This Tuesday I attended a very expensive conference called ‘Supporting Creative Industries’. It wasn’t nearly as useful as I’d hoped – and I know a number of other delegates felt the same. As I understand it, the government definition of creative industries includes 13 disciplines, including fashion, advertising, the arts, films, new media, advertising, publishing, design etc. Unfortunately, the only ones which seem to get any attention are new media, film and design. I was very disappointed at the narrow focus of the sessions, which not only failed to touch on important issues such as IP, publishing, live performance and so on, but also seemed to be entirely aimed at Higher Educational establishments. Those of us who were employers, arts organisations or local authorities just sat there wondering where our four hundred quid had gone.

Lord Taylor was the government representative at the opening session – he’s chair of the cross-party Music Committee, and was apparently “briefed by BIS” (the Department for Business, Innovation and Skills). He gave us a very entertaining after-dinner speech about being stopped at a US airport and asked whether the fact that it said ‘Lord’ on his passport meant he was claiming to be Jesus Christ. Unfortunately, it was 10.45 in the morning and it was neither the time nor the place. He made a very poor showing fielding audience questions. If you’re signed up to you can see what I mean.

My impression is that the government is only interested in high-profile, money-making areas of industry, but that I suppose is not surprising given its colour. They are not capable of taking the imaginative leap and realise that most people won’t make much money for themselves in the arts, but the arts makes loads of money AND other things for the nation. Gormless nitwits.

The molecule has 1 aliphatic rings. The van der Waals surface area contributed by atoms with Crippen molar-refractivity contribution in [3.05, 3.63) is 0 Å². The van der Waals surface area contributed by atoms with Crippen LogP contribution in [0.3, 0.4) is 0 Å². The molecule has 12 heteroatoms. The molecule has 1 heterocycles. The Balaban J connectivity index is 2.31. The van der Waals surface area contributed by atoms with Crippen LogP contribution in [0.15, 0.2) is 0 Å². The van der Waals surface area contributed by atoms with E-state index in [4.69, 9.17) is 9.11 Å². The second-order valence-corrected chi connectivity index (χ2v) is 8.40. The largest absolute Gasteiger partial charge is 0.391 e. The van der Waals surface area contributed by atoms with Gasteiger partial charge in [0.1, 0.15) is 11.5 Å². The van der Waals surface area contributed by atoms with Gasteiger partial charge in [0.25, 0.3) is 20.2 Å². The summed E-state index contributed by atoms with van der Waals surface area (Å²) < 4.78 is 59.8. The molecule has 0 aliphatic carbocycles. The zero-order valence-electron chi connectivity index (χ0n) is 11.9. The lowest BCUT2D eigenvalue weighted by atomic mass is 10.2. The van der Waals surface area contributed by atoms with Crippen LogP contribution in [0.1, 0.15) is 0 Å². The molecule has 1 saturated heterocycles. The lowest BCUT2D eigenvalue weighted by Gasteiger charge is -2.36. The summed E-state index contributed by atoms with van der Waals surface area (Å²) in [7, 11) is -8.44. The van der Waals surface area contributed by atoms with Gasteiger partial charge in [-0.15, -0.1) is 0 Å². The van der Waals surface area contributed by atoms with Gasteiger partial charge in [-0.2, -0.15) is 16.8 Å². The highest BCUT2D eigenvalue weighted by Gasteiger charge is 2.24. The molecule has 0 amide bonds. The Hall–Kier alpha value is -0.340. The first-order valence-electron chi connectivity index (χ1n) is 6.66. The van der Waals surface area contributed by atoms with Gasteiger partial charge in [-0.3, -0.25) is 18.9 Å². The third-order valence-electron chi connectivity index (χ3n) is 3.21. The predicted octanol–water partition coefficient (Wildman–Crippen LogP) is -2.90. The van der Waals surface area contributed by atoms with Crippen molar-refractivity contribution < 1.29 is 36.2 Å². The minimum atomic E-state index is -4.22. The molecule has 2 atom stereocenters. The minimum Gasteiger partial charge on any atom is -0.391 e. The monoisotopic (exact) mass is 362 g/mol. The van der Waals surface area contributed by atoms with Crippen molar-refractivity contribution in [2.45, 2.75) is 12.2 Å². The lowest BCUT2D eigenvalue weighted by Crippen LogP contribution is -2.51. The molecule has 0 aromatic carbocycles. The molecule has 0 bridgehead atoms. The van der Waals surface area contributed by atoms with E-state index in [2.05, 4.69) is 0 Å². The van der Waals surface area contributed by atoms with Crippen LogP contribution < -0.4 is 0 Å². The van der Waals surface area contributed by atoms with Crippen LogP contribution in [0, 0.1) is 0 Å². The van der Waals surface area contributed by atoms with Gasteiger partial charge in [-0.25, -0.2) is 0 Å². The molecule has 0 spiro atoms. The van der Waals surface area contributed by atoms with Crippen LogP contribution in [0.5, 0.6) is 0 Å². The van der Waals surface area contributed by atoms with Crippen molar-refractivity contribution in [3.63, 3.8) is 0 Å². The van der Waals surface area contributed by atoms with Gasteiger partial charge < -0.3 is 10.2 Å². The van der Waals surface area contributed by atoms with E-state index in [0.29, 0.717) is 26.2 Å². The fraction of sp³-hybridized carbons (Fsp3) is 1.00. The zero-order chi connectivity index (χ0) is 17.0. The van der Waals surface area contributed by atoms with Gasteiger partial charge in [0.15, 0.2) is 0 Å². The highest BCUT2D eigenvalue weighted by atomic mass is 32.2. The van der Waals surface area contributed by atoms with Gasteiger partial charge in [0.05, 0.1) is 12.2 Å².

Later on, I heard the news that the government will no longer be promoting or supporting any qualifications, but leaving them to market forces. This is another typical example of Tory myopia. Some schools will take the initiative and go for the iGCSE or develop the Creative and Media Diploma or whatever. Others will go for the exams which give the best results – causing marking inflation (as formerly deplored by M Gove) and, very quickly, a decrease in the range of qualifications available to students. It is also a huge waste of the large amounts of developmental money and time that have gone into creating new, modern qualifications in the past ten years.

Altogether a very depressing day, in spite of Will Hutton coming in at the end to talk some intelligent sense (though I didn’t necessarily agree with everything HE said, either).

Off to Brussels next week for the European Cultural and Creative Industries Summit. Could be a real scream – I hope not in the Edvard Munch sense of the word.

Published in: on June 18, 2010 at 12:50  Comments (1)  

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  1. Crikey, wouldn’t it be great if ‘Lord’ Taylor (peace and blessings be upon him) read this! What an irritant this whole conference seems to have been. I think you should ask for your money back, then keep us posted. Sounds like mis-selling to me.

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